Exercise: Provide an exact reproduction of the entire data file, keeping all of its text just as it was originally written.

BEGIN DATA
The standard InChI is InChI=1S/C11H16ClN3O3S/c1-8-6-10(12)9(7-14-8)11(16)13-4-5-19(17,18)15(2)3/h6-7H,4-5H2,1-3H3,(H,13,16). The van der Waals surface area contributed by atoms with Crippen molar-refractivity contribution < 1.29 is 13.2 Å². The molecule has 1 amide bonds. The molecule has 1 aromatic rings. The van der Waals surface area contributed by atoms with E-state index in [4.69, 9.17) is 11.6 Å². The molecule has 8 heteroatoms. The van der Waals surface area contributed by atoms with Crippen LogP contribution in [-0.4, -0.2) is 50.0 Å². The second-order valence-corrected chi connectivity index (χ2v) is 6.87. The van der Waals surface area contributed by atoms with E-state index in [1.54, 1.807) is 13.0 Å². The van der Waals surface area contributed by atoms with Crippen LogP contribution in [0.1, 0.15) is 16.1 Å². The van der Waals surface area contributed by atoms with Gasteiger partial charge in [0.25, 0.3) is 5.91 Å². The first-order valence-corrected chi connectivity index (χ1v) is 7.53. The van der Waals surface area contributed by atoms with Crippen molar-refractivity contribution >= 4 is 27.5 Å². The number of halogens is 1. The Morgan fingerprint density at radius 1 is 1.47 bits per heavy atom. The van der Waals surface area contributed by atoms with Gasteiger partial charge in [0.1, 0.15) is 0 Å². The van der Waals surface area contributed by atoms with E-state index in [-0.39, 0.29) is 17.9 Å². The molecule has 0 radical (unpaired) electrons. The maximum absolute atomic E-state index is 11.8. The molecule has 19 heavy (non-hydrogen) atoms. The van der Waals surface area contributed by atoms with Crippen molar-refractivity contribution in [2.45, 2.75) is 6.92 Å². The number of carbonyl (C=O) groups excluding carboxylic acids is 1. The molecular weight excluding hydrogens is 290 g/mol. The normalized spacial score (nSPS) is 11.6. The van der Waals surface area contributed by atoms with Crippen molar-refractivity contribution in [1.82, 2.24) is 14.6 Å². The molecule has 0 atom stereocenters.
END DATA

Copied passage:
The standard InChI is InChI=1S/C11H16ClN3O3S/c1-8-6-10(12)9(7-14-8)11(16)13-4-5-19(17,18)15(2)3/h6-7H,4-5H2,1-3H3,(H,13,16). The van der Waals surface area contributed by atoms with Crippen molar-refractivity contribution < 1.29 is 13.2 Å². The molecule has 1 amide bonds. The molecule has 1 aromatic rings. The van der Waals surface area contributed by atoms with E-state index in [4.69, 9.17) is 11.6 Å². The molecule has 8 heteroatoms. The van der Waals surface area contributed by atoms with Crippen LogP contribution in [-0.4, -0.2) is 50.0 Å². The second-order valence-corrected chi connectivity index (χ2v) is 6.87. The van der Waals surface area contributed by atoms with E-state index in [1.54, 1.807) is 13.0 Å². The van der Waals surface area contributed by atoms with Crippen LogP contribution in [0.1, 0.15) is 16.1 Å². The van der Waals surface area contributed by atoms with Gasteiger partial charge in [0.25, 0.3) is 5.91 Å². The first-order valence-corrected chi connectivity index (χ1v) is 7.53. The van der Waals surface area contributed by atoms with Crippen molar-refractivity contribution >= 4 is 27.5 Å². The number of halogens is 1. The Morgan fingerprint density at radius 1 is 1.47 bits per heavy atom. The van der Waals surface area contributed by atoms with Gasteiger partial charge in [0.1, 0.15) is 0 Å². The van der Waals surface area contributed by atoms with E-state index in [-0.39, 0.29) is 17.9 Å². The molecule has 0 radical (unpaired) electrons. The maximum absolute atomic E-state index is 11.8. The molecule has 19 heavy (non-hydrogen) atoms. The van der Waals surface area contributed by atoms with Crippen molar-refractivity contribution in [2.45, 2.75) is 6.92 Å². The number of carbonyl (C=O) groups excluding carboxylic acids is 1. The molecular weight excluding hydrogens is 290 g/mol. The normalized spacial score (nSPS) is 11.6. The van der Waals surface area contributed by atoms with Crippen molar-refractivity contribution in [1.82, 2.24) is 14.6 Å². The molecule has 0 atom stereocenters.